When woman's place was at home A beauty: The Walters' splendid show on women in ancient Greece gathers some of the greatest works of Greek art.

November 05, 1995|By John Dorsey | John Dorsey,SUN ART CRITIC

In ancient Greece, it was typical for a young woman of 14 to be married to a 30-year-old man whom she hardly knew, if she had met him at all. Then she'd spend most of her time at home, bearing children, spinning and weaving, and managing the household.

While in the presence of men, she'd keep her eyes downcast and arms at her sides to show her modesty. She was not a citizen of the city-state -- only men were citizens -- and she took no part in its political life.

But she had a prominent role in religious life and was regarded as essential to the stability and prosperity of the community.

This and much more can be learned from the Walters Art Gallery's splendid new exhibit, "Pandora's Box: Women in Classical Greece."

It would be hard to exaggerate the importance or the beauty of this show -- at once a landmark in the study of ancient Greece and a gathering of some of the greatest works of Greek art.

Its 138 objects, mainly painted vases and stone sculptures, come from 54 public and private collections in 14 countries. Some have never been seen in this country. Some pieces have never before left Greece. There are works in the collections of former Iron Curtain countries -- Russia, Poland, the former East Germany -- which would have been difficult, if not impossible, to borrow before the recent political changes.

It's safe to say that this show could not have been done 10 or even five years ago.

But more important, this show never would have been done until recently.

Traditionally, Greek art has been looked at in terms of style, notes Ellen Reeder, Walters curator of ancient art. And Greek history has been studied primarily in political and military terms -- the domains of men.

More recently, however, there has been an increased interest in studying societies in terms of anthropology, sociology and psychology. The Walters' show is trailblazing both because its subject is women and because it examines ancient works of art from more than an aesthetic point of view. It explores what the works tell us of how the social structure worked, what everyday life was like, how people related to one another, and what problems they had to deal with.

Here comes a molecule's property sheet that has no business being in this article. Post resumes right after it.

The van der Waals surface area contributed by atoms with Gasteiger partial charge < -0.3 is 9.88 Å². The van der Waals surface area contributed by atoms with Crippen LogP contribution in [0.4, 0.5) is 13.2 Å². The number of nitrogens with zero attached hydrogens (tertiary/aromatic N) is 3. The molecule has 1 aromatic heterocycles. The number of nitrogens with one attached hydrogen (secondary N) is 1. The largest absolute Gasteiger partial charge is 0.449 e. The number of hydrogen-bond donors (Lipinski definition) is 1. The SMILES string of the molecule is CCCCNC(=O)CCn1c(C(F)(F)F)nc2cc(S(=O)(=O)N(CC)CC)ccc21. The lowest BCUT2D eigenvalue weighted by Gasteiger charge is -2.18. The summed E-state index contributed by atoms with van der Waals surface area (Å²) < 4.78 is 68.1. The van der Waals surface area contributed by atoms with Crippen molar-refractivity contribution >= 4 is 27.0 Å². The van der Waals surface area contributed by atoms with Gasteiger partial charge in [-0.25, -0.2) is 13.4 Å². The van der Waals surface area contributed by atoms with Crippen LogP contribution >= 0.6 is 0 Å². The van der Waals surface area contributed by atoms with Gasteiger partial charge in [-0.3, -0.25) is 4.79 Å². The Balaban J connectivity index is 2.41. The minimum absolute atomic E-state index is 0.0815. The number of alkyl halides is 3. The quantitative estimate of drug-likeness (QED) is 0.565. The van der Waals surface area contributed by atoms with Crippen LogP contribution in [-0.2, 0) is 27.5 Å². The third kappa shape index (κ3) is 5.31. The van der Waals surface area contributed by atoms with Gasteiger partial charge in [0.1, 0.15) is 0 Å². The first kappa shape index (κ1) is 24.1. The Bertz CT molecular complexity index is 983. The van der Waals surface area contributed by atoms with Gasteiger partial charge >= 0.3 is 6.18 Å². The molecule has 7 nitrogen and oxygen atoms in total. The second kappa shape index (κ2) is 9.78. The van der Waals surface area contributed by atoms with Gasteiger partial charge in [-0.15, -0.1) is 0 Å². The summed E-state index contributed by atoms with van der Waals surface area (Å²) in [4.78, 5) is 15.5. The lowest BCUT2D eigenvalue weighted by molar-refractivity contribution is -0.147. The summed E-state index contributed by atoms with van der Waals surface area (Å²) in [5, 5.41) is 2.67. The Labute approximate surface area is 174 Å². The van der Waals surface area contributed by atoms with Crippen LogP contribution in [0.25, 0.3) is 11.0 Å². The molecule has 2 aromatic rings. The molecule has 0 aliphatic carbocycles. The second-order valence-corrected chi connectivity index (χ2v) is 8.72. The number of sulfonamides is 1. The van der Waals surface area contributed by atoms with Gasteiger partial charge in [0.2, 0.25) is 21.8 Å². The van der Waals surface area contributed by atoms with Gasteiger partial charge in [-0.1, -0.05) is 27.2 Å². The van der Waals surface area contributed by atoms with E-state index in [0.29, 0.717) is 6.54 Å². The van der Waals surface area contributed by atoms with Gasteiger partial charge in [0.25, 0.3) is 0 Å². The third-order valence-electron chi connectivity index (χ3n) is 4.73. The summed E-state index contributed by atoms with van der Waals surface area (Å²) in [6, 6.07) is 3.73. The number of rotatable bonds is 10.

And while much in ancient Greece was different from our time, some of the issues addressed are timeless -- because, says Reeder, "these works are speaking to innate conflicts of the human condition."

Divided into four sections, the show first deals with the Greek ideal of woman. She was, Reeder writes in the catalog, "beautiful, with a beautiful voice, sexy, intelligent (necessary to run a household well), tall, industrious, well-born, and fertile. She was also virtuous, modest, passive, submissive, silent, and invisible." (The male ideal , Reeder points out, was equally impossible to live up to: "handsome, athletic, intelligent, cultured, well-born " etc.)

Woman as bride

A woman's wedding was the most important occasion of her life. Scenes of the ceremony are depicted on a group of tall vases, called loutrophoroi, which held water for the bridal bath. (No fewer than half a dozen of these vases have been assembled for this show, out of perhaps 25 known in the world.) They show the bride's unveiling, when she could look into the eyes of her husband for the first time; the groom grasping her wrist and lifting her into the bridal chariot, symbolic acts of abduction that indicate her value to her new family; and her arrival at her husband's house, where she would be met by his mother bearing torches.

The wife's ability in spinning and weaving and in managing the household were important, but above all she was supposed to bear children. The woman's role as mother is beautifully reflected in a grave relief of about 420 B.C., showing a maidservant holding a baby girl out to her mother. It is especially poignant because it marks the grave of the mother, whose child will never see her again.

Woman as mother

Woman was so closely associated with motherhood that she was regarded, like Mother Earth, as a vessel to contain and produce life. Therefore she was often depicted, in domestic scenes, in association with vessels such as baskets or boxes, and even as a vessel. A major part of the show dealing with this metaphor begins with a pair of vases made in the shape of a woman's head.

Although the two vases were found in the same tomb in the 19th century, one went to St. Petersburg and one to Berlin. They have never been exhibited together before. In fact, having secured the loan of the St. Petersburg head, Reeder says she wasn't going to ask for the other, but the Berlin museum director insisted on lending it so he could see them together.

Woman as vessel

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